Re-live the Bordeaux 2014 vintage growing season ahead of en primeur tasting week with this Decanter.com weather infographic, which draws on reports by Christie's consultant and Sauternes expert Bill Blatch and the union for classified chateaux, the UGC.
Harvest at Chateau Bauduc. Credit: Gavin Quinney. Click the second image to see the Decanter.com infographic.
In a report distributed by the UGC, Bill Blatch described the Bordeaux 2014 vintage growing season as starting with ‘an extremely auspicious beginning, a very difficult and worrying middle and a glorious happy ending, and some excellent wines’.
One of the hottest Septembers on record in the Bordeaux area was considered at the time as having potentially saved the vintage. Weather conditions had been mixed up to that point.
The beginning of 2014 went well for the vintage; a very wet and warm winter meant the vines made a two week early start and buds burst mid-March, with very little frost damage, said the Blatch report.
The warm April, followed by a cool, damp May meant that when the first half of June was very hot, the crop flowered fast and efficiently, maintaining the two week advance. Unfortunately, this was followed by a cool, damp July, with small, frequent showers and then a grey and cold August, delaying the ripening of the grapes and the loss of the initial two week advantage.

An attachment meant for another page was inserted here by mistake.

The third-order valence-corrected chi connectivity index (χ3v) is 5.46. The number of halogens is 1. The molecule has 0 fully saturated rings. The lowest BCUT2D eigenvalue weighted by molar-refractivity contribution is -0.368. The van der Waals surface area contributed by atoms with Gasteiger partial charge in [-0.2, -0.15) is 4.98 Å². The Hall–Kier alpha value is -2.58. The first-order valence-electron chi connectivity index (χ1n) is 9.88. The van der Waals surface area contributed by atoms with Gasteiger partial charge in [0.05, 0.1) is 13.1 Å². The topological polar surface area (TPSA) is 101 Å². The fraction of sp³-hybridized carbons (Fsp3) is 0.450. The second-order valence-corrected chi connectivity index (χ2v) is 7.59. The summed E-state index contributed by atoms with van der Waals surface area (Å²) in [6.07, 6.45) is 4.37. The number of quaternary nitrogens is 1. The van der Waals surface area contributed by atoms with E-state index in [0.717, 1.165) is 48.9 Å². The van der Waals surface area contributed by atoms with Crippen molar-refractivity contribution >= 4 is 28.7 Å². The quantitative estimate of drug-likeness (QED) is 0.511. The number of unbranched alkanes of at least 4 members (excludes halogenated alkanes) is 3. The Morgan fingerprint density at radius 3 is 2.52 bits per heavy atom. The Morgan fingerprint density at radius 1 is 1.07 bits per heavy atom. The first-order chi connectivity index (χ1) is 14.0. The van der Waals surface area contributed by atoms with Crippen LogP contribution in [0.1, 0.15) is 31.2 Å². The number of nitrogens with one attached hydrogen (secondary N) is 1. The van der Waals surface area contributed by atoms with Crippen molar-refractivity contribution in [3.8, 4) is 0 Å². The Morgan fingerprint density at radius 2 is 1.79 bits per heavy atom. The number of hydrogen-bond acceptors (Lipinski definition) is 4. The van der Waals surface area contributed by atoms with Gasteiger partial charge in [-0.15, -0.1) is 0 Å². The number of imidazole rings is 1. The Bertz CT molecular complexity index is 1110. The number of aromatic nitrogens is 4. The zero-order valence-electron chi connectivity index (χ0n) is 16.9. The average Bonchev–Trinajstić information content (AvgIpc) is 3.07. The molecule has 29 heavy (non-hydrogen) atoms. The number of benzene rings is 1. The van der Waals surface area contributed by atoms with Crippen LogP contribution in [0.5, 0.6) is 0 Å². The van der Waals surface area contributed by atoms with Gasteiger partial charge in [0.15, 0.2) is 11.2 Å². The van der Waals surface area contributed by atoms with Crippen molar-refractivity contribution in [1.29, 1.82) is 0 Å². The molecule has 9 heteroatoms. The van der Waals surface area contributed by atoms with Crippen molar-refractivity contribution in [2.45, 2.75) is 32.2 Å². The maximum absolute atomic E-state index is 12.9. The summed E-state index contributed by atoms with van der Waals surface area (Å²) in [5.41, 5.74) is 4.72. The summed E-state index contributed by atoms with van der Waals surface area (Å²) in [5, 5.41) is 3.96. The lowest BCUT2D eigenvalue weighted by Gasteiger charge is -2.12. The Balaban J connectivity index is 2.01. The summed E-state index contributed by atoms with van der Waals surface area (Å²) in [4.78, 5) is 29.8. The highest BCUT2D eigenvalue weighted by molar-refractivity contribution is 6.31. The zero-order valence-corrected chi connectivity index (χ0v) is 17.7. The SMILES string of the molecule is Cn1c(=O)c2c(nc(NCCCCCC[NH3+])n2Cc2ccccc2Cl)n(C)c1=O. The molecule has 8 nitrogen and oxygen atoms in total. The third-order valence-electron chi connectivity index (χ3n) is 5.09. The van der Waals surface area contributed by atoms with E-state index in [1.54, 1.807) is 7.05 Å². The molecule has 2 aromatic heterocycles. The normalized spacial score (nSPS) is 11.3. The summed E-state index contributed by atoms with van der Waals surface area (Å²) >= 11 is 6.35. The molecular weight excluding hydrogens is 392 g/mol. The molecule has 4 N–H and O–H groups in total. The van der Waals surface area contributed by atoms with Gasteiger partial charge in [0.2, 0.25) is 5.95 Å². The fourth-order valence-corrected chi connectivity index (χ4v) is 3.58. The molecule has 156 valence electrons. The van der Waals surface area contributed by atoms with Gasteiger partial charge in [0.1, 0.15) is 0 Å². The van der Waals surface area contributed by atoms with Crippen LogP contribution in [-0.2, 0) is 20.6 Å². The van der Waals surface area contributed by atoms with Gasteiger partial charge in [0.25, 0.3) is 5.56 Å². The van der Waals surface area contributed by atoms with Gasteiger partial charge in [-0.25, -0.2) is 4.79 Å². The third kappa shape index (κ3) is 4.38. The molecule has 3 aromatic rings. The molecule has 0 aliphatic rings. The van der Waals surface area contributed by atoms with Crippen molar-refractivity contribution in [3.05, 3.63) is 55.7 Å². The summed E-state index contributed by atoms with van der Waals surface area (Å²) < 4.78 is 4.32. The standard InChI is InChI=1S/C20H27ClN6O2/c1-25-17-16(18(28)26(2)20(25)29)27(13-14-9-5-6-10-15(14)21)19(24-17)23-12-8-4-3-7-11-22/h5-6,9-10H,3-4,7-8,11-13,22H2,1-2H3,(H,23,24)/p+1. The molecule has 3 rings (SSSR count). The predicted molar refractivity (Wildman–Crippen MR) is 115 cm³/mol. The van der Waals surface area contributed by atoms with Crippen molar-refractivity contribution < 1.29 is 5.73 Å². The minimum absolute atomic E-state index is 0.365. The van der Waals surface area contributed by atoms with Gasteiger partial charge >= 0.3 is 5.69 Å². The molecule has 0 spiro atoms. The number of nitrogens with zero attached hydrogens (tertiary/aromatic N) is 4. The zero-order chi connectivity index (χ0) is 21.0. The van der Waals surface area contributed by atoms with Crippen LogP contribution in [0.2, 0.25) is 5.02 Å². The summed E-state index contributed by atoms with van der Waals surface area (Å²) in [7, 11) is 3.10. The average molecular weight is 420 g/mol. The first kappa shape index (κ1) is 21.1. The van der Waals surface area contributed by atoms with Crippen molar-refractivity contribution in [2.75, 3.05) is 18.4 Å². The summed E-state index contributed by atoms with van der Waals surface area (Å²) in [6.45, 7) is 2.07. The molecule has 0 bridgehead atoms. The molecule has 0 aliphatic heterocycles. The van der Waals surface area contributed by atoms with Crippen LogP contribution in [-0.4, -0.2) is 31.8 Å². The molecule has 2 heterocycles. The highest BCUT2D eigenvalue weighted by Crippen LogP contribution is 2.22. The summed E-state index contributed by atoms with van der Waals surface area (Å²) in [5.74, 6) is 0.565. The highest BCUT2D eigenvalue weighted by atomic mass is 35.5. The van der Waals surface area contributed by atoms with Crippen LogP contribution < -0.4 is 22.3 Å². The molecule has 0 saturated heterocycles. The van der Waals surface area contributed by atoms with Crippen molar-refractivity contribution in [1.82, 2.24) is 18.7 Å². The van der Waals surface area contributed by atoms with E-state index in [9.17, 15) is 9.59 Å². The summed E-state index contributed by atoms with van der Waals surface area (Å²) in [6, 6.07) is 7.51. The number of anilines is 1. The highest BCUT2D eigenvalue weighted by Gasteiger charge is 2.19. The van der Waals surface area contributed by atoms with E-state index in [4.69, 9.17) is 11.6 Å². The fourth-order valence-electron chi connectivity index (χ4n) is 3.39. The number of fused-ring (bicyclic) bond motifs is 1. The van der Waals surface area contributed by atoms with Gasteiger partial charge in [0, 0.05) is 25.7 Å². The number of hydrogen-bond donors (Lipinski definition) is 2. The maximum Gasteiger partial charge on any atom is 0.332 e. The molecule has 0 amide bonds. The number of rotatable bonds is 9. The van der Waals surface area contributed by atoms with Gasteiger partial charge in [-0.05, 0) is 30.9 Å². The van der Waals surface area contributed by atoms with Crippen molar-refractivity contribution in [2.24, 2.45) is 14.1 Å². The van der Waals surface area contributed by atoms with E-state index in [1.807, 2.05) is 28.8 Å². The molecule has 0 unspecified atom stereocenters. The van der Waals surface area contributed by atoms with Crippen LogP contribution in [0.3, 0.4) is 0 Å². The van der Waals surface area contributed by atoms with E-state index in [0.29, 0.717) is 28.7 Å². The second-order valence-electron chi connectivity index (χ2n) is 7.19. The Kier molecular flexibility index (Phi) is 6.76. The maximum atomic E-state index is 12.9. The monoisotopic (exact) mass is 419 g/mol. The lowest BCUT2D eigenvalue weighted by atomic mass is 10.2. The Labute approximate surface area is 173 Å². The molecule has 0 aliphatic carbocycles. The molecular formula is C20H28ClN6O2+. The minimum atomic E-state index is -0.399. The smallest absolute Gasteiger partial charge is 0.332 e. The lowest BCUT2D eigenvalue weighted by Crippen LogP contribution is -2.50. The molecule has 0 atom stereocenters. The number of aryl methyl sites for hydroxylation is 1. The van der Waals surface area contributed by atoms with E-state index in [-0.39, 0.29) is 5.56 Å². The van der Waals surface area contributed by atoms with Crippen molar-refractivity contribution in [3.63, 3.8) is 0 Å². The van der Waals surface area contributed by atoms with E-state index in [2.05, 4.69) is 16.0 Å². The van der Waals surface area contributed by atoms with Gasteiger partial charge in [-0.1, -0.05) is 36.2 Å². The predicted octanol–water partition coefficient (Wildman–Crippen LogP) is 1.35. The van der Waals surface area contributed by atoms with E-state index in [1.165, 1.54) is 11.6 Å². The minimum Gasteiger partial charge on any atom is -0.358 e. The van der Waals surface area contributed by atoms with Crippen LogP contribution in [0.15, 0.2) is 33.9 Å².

Luckily for growers, from the end of August until the end of October, it was very hot and dry, with occasional isolated thunder. Blatch said it was just the autumn that was ‘needed to save the vintage’. It was the third hottest September in Bordeaux after 1921 and 1961, and October had an all time record of 194 hours of sun.
Several winemakers reported that those allowed the grapes to ripen well and without significant rot in the vineyards, which in turn raised expectations for the vintage overall.
Olivier Bernard, head of the UGC, described Bordeaux 2014 as ‘the vintage of the great Indian summer’. Next week, from 30 March, some of the world’s top wine tasters will get a chance to try the wines for themselves for the first time.
Check Decanter.com for the first impressions of Steven Spurrier (Left Bank), James Lawther MW (Right Bank), Ian D’Agata (Sauternes and Barsac) and Jane Anson (Graves) throughout the week.